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Like most researchers at Columbia University’s Lamont–Doherty Earth Observatory (LDEO), Park Williams is expected to win research grants to cover his salary. But times are tough for climate scientists, who face flat levels of government funding in an ever-expanding pool of competitors. Two years into a post as an assistant research professor, the 34-year-old bioclimatologist had yet to receive a single grant.
But on 22 January the Center for Climate and Life, a new research centre at Columbia that is seeking to raise funds from the business community, awarded Williams US$180,000 for his research on historical drought and fire cycles. Michael Puma, an environmental modeller at Columbia and NASA’s Goddard Institute for Space Studies, received $190,000 to investigate the impact of climate change on the global food system.
“I was beginning to worry about my future here and wondering if I’d be wise to begin applying for more-traditional professorships,” says Williams. “Now I’ll have time to actually do research.”
With climate-science funding under perennial threat in Washington DC, Columbia is engaging corporate philanthropists to boost research into the effects of projected environmental changes and how human systems can adapt. Seeded by Columbia with an initial budget of $3.1 million over five years, the Center for Climate and Life hopes to build a $200-million endowment that disburses around $10 million annually.
“It’s a very new way of funding science,” says Peter de Menocal, a palaeoclimatologist at the LDEO in Palisades, New York, who is directing the centre.
The centre will supplement salaries and research costs for scientists at Columbia, as well as at NASA’s Goddard Institute for Space Studies, which is located on the Columbia campus in New York City. De Menocal says that the centre will apply the same peer-review procedures used by the US National Science Foundation to ensure that its grants are directed towards the best research proposals.
With roughly 85% of scientists at the LDEO reliant on government grants for their salaries, de Menocal says, two decades of stagnant budgets for the environmental sciences have taken a toll. And Republicans in the House of Representatives, many of whom deny the reality of global warming, have attempted repeatedly to cut funding for climate-related research. De Menocal says that the funding situation has many young Earth scientists rethinking their career choice because of what he calls “a silly ideological divide”. The new institute should give them needed job security, he says, and allow the community to identify and pursue new research paths without waiting for Washington to come around.
Others have also recently turned to private philanthropy to fund climate research. “It is going to be very hard for the government to undertake a really big increase in federal research,” says Margaret Leinen, director of the Scripps Institution of Oceanography in La Jolla, California. In August, Scripps opened the Center for Climate Change Impacts and Adaptation with a donation of $5 million from energy executive Richard Hertzberg and his wife Carol Dean Hertzberg. And the Grantham Foundation for the Protection of the Environment, founded by investment manager Jeremy Grantham and his wife Hannelore, has helped to establish similar research institutes at multiple universities, including the Grantham Research Institute on Climate Change at the London School of Economics.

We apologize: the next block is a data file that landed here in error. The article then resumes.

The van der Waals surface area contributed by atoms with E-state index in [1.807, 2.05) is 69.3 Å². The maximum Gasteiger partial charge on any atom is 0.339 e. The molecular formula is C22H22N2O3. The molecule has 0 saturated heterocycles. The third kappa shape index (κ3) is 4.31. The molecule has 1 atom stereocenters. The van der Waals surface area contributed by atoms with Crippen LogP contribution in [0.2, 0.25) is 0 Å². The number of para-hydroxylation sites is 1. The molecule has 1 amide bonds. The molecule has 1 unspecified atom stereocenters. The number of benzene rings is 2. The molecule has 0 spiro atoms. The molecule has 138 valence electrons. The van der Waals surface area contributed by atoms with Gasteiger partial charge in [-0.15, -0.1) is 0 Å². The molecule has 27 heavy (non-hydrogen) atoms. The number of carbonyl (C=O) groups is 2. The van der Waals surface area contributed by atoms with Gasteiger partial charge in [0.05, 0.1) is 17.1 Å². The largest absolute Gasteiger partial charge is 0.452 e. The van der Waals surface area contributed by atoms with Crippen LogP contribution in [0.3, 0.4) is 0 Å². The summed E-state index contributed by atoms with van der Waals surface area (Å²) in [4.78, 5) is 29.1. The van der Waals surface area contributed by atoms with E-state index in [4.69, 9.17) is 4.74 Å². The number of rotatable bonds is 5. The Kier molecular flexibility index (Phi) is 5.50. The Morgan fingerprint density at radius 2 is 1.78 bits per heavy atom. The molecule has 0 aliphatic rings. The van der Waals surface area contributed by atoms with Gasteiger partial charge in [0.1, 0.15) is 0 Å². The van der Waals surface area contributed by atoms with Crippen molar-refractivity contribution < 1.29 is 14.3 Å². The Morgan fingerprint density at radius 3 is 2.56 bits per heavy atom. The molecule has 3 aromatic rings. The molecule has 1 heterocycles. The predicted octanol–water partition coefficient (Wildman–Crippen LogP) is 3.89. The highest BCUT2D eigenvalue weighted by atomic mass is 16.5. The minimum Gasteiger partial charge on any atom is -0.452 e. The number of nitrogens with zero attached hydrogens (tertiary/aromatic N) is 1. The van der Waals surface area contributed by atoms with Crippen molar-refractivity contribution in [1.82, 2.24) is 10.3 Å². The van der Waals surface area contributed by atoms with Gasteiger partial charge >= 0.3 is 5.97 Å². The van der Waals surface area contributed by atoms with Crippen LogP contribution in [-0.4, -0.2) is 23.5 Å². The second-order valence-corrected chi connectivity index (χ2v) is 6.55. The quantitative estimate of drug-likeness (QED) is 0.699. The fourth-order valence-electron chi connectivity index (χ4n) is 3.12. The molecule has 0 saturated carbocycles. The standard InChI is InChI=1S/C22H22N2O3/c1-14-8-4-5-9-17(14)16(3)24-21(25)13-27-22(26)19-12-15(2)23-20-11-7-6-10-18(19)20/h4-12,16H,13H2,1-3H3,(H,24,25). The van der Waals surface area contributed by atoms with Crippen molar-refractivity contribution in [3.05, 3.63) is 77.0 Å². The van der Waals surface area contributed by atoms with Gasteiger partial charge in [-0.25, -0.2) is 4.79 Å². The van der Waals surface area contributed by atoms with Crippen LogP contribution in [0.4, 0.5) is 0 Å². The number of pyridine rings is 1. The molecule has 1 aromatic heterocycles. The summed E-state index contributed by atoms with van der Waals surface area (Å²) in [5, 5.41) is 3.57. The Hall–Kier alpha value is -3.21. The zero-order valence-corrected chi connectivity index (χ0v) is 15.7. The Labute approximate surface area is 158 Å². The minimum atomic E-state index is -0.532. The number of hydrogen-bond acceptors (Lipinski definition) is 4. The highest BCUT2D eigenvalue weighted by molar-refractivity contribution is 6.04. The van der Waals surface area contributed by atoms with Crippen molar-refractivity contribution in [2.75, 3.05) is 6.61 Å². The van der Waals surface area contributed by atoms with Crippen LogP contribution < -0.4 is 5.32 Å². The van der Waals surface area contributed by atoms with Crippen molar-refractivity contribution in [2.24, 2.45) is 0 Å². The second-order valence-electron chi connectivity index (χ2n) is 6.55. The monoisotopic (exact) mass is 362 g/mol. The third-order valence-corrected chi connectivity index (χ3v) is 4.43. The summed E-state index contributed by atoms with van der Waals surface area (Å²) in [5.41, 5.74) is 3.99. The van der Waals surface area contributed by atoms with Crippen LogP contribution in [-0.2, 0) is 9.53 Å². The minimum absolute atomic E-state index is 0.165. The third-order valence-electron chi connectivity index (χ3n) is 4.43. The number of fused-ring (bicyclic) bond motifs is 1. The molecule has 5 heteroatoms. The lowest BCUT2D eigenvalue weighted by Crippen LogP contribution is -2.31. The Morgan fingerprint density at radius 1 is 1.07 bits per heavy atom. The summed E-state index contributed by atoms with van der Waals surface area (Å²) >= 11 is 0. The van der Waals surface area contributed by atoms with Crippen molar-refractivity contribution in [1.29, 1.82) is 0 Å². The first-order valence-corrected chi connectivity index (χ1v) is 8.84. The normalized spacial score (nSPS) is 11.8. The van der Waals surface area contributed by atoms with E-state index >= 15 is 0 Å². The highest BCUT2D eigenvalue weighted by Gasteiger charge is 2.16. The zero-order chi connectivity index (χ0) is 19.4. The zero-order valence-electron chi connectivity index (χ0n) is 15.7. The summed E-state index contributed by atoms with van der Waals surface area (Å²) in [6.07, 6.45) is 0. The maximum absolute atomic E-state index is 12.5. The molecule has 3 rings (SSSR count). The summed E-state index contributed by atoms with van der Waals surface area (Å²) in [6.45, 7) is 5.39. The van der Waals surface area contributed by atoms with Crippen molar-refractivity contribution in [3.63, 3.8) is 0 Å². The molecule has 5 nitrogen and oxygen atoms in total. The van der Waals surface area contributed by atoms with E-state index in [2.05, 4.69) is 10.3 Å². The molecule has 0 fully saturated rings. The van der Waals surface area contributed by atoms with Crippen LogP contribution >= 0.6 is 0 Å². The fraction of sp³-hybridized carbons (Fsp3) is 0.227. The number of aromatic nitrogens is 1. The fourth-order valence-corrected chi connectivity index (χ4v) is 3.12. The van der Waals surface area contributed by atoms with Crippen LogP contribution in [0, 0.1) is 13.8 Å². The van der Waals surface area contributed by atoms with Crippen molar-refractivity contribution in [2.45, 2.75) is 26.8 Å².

One of the Columbia centre’s initial partners is the World Surf League (WSL) in Santa Monica, California, which is the governing body of professional surfing. The organization says it seeks to promote environmental awareness among more than 120 million surfing fans around the world. As part of that partnership, Columbia plans to develop an online certificate programme focused on ocean science and conservation. The courses will be open to anybody beginning in 2017 and may evolve into a formal master’s degree programme.
“We’ve got this perfect combination of science and soul,” says Scott Hargrove, chief marketing officer for the WSL, which plans to announce its funding commitment as early as February. “Surfing has the power to move culture,” he says, with Columbia driving the science and education, and surfers serving as public ambassadors.
De Menocal is also in talks with French aerospace giant Airbus, which would provide the fuselage for a research aircraft that could be readily equipped with instruments to study everything from the atmosphere to rainforests and polar ice sheets. De Menocal says that the center is currently working on a viability study for the project.
“We want to change the way we do and fund science,” says de Menocal, “and fast track the science we need to understand how climate impacts people.”
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